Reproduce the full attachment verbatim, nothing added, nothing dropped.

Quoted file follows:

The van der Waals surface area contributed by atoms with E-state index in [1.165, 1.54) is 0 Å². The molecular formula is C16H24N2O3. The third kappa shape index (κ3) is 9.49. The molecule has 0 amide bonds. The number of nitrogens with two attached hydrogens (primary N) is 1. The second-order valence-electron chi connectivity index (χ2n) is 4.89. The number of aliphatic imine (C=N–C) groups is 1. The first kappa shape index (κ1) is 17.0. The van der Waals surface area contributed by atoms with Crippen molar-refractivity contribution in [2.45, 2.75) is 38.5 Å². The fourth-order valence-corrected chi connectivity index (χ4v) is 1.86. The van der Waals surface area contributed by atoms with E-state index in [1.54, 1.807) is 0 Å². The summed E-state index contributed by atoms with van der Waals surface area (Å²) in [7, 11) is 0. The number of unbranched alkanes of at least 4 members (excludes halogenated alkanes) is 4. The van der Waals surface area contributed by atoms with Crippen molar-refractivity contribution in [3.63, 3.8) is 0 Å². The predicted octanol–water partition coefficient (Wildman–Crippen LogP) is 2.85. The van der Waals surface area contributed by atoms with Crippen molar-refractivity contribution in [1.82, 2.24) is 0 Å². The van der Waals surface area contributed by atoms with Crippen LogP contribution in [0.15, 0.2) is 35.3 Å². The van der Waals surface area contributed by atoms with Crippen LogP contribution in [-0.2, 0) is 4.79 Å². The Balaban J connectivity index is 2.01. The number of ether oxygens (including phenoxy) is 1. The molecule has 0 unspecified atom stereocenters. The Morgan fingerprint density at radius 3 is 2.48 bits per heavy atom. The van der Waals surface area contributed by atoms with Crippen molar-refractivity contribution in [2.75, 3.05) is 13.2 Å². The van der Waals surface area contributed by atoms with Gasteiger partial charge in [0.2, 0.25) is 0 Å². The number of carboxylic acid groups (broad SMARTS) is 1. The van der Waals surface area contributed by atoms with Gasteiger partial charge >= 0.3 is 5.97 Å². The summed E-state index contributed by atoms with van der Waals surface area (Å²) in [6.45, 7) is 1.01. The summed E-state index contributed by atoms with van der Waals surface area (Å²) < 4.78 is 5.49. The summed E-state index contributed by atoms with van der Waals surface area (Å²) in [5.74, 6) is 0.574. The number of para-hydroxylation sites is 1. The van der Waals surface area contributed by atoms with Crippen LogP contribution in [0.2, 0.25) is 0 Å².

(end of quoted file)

The van der Waals surface area contributed by atoms with E-state index in [1.165, 1.54) is 0 Å². The molecular formula is C16H24N2O3. The third kappa shape index (κ3) is 9.49. The molecule has 0 amide bonds. The number of nitrogens with two attached hydrogens (primary N) is 1. The second-order valence-electron chi connectivity index (χ2n) is 4.89. The number of aliphatic imine (C=N–C) groups is 1. The first kappa shape index (κ1) is 17.0. The van der Waals surface area contributed by atoms with Crippen molar-refractivity contribution in [2.45, 2.75) is 38.5 Å². The fourth-order valence-corrected chi connectivity index (χ4v) is 1.86. The van der Waals surface area contributed by atoms with E-state index in [1.54, 1.807) is 0 Å². The summed E-state index contributed by atoms with van der Waals surface area (Å²) in [7, 11) is 0. The number of unbranched alkanes of at least 4 members (excludes halogenated alkanes) is 4. The van der Waals surface area contributed by atoms with Crippen molar-refractivity contribution in [3.63, 3.8) is 0 Å². The predicted octanol–water partition coefficient (Wildman–Crippen LogP) is 2.85. The van der Waals surface area contributed by atoms with Crippen molar-refractivity contribution in [1.82, 2.24) is 0 Å². The van der Waals surface area contributed by atoms with Crippen LogP contribution in [0.15, 0.2) is 35.3 Å². The van der Waals surface area contributed by atoms with Crippen LogP contribution in [-0.2, 0) is 4.79 Å². The Balaban J connectivity index is 2.01. The number of ether oxygens (including phenoxy) is 1. The molecule has 0 unspecified atom stereocenters. The Morgan fingerprint density at radius 3 is 2.48 bits per heavy atom. The van der Waals surface area contributed by atoms with Crippen molar-refractivity contribution in [2.75, 3.05) is 13.2 Å². The van der Waals surface area contributed by atoms with Gasteiger partial charge in [0.2, 0.25) is 0 Å². The number of carboxylic acid groups (broad SMARTS) is 1. The van der Waals surface area contributed by atoms with Gasteiger partial charge >= 0.3 is 5.97 Å². The summed E-state index contributed by atoms with van der Waals surface area (Å²) in [6.45, 7) is 1.01. The summed E-state index contributed by atoms with van der Waals surface area (Å²) < 4.78 is 5.49. The summed E-state index contributed by atoms with van der Waals surface area (Å²) in [5.74, 6) is 0.574. The number of para-hydroxylation sites is 1. The van der Waals surface area contributed by atoms with Crippen LogP contribution in [0.2, 0.25) is 0 Å².